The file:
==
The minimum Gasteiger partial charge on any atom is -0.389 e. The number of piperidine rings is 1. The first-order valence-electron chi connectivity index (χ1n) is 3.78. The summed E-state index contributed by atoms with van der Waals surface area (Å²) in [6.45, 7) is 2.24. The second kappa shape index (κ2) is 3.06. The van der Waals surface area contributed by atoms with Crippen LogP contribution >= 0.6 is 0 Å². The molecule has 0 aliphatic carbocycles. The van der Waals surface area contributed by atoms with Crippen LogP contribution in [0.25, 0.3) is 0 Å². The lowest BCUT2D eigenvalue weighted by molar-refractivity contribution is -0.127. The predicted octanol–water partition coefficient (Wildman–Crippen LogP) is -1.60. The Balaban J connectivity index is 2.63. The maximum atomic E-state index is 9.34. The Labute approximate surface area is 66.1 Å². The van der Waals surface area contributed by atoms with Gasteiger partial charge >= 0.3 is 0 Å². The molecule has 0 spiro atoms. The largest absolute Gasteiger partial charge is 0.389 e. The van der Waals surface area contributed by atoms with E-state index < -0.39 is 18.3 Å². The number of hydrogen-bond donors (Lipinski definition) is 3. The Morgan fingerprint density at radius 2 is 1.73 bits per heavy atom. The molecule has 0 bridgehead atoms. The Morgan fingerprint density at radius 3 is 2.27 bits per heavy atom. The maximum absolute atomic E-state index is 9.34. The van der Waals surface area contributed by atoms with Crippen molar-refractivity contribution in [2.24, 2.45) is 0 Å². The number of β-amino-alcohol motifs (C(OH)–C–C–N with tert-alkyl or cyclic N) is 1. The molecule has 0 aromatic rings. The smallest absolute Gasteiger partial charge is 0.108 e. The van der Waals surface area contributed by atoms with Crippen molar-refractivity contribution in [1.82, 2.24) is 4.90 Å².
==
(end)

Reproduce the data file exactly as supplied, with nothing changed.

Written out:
The minimum Gasteiger partial charge on any atom is -0.389 e. The number of piperidine rings is 1. The first-order valence-electron chi connectivity index (χ1n) is 3.78. The summed E-state index contributed by atoms with van der Waals surface area (Å²) in [6.45, 7) is 2.24. The second kappa shape index (κ2) is 3.06. The van der Waals surface area contributed by atoms with Crippen LogP contribution >= 0.6 is 0 Å². The molecule has 0 aliphatic carbocycles. The van der Waals surface area contributed by atoms with Crippen LogP contribution in [0.25, 0.3) is 0 Å². The lowest BCUT2D eigenvalue weighted by molar-refractivity contribution is -0.127. The predicted octanol–water partition coefficient (Wildman–Crippen LogP) is -1.60. The Balaban J connectivity index is 2.63. The maximum atomic E-state index is 9.34. The Labute approximate surface area is 66.1 Å². The van der Waals surface area contributed by atoms with Gasteiger partial charge >= 0.3 is 0 Å². The molecule has 0 spiro atoms. The largest absolute Gasteiger partial charge is 0.389 e. The van der Waals surface area contributed by atoms with E-state index < -0.39 is 18.3 Å². The number of hydrogen-bond donors (Lipinski definition) is 3. The Morgan fingerprint density at radius 2 is 1.73 bits per heavy atom. The molecule has 0 bridgehead atoms. The Morgan fingerprint density at radius 3 is 2.27 bits per heavy atom. The maximum absolute atomic E-state index is 9.34. The van der Waals surface area contributed by atoms with Crippen molar-refractivity contribution in [2.24, 2.45) is 0 Å². The number of β-amino-alcohol motifs (C(OH)–C–C–N with tert-alkyl or cyclic N) is 1. The molecule has 0 aromatic rings. The smallest absolute Gasteiger partial charge is 0.108 e. The van der Waals surface area contributed by atoms with Crippen molar-refractivity contribution in [1.82, 2.24) is 4.90 Å².